There are generally two types of powers of attorney (POA) — financial and medical. You can also create your POA to be durable or non-durable. To plan for incapacitation, you need a durable POA.
A durable POA allows your agent to assume responsibility as your decision-maker in case of a sudden accident or a progressive disease that affects your ability to make or communicate your decisions.
Do I Need a Power of Attorney for Healthcare in Georgia?
If you're in an accident or develop a condition that affects your decision-making ability, how can you designate someone to be able to legally make your healthcare decisions? Do you need a durable power of attorney for healthcare to do this?
In Georgia, the answer to these questions is to use the Georgia Advance Directive for Healthcare. The document, a creation of Georgia law that became effective in 2007, replaces two types of other planning documents that were used prior to 2007: a power of attorney for healthcare, also called a medical power of attorney, and a living will. Therefore, we no longer use a power of attorney for healthcare (or a medical power of attorney) anymore.
Do I Need a Living Will in Georgia?
Most states recognize a living will or advance healthcare directive to help a person make their wishes for treatment clear to their agent and family members. In Georgia, a simple form called the “Georgia Advance Directive for Health Care” combines a durable power of attorney for healthcare and a living will into one document. Because of this, we don't generally use a standalone living will anymore, and instead have our clients use the Georgia Advance Directive for Health Care, which combines features of a living will and a power of attorney for health care into one document.
In this document, in addition to nominating an agent to make medical decisions for you if you can't do it yourself, you have the opportunity to provide your wishes as to how you want to be treated in two common end of life scenarios, such as when you have a terminal condition that will result in your death in a short period of time, or you are in a state of permanent unconsciousness, or are in either condition.
In providing your treatment preferences, you can also determine whether your wishes include:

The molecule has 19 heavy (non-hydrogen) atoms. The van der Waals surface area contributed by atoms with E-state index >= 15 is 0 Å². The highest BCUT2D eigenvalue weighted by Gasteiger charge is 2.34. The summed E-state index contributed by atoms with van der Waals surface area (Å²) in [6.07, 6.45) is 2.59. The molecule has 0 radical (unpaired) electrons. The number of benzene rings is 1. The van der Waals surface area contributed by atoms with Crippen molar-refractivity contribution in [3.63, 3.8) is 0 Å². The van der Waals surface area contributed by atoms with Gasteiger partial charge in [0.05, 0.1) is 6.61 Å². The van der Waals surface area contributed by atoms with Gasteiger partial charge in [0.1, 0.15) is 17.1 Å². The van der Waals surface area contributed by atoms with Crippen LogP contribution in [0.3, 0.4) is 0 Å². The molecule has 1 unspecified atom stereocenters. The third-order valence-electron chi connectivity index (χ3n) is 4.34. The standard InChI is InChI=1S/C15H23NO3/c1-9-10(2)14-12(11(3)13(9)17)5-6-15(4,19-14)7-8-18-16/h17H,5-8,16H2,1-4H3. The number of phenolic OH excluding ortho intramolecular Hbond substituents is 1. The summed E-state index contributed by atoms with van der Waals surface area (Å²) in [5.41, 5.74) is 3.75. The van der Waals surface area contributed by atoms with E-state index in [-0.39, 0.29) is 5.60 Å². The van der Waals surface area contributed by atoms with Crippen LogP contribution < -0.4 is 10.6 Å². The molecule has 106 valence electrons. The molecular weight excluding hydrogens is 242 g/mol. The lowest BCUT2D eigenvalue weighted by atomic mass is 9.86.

- Life-sustaining treatments
- Feeding tubes
- IV fluids or other fluid administration
- Ventilation (intubation)
- Resuscitation by CPR
- Surgical and diagnostic procedures
- Blood transfusion
- Palliative care
What Healthcare Decisions Can My Agent Make?
Your agent should follow any advance directives first. If they need to make a medical decision not outlined specifically in your advance directives, such as in certain medical emergencies, they must make the decision in your interest.
For example, if they know you follow a certain religion, they should inform your doctors not to perform any procedures not supported by your faith. One study published in the Archives of Surgery suggests that modern Jewish and Muslim literature favor using tissue implants from pigs if no alternatives are suitable, while Hindu leaders do not allow the use of bovine (cow) tissue implants. Ensure that your agent knows your preferences.
Contact Peach State Wills & Trusts to Prepare for Medical Emergencies with an Advance Directive for Healthcare
For help creating an advance directive and other important planning documents, contact us at Peach State Wills & Trusts. Since 2007, our team has helped hundreds of Georgians with estate planning. Contact us online, or call 678-824-8278 to discuss your situation and see how we can help.
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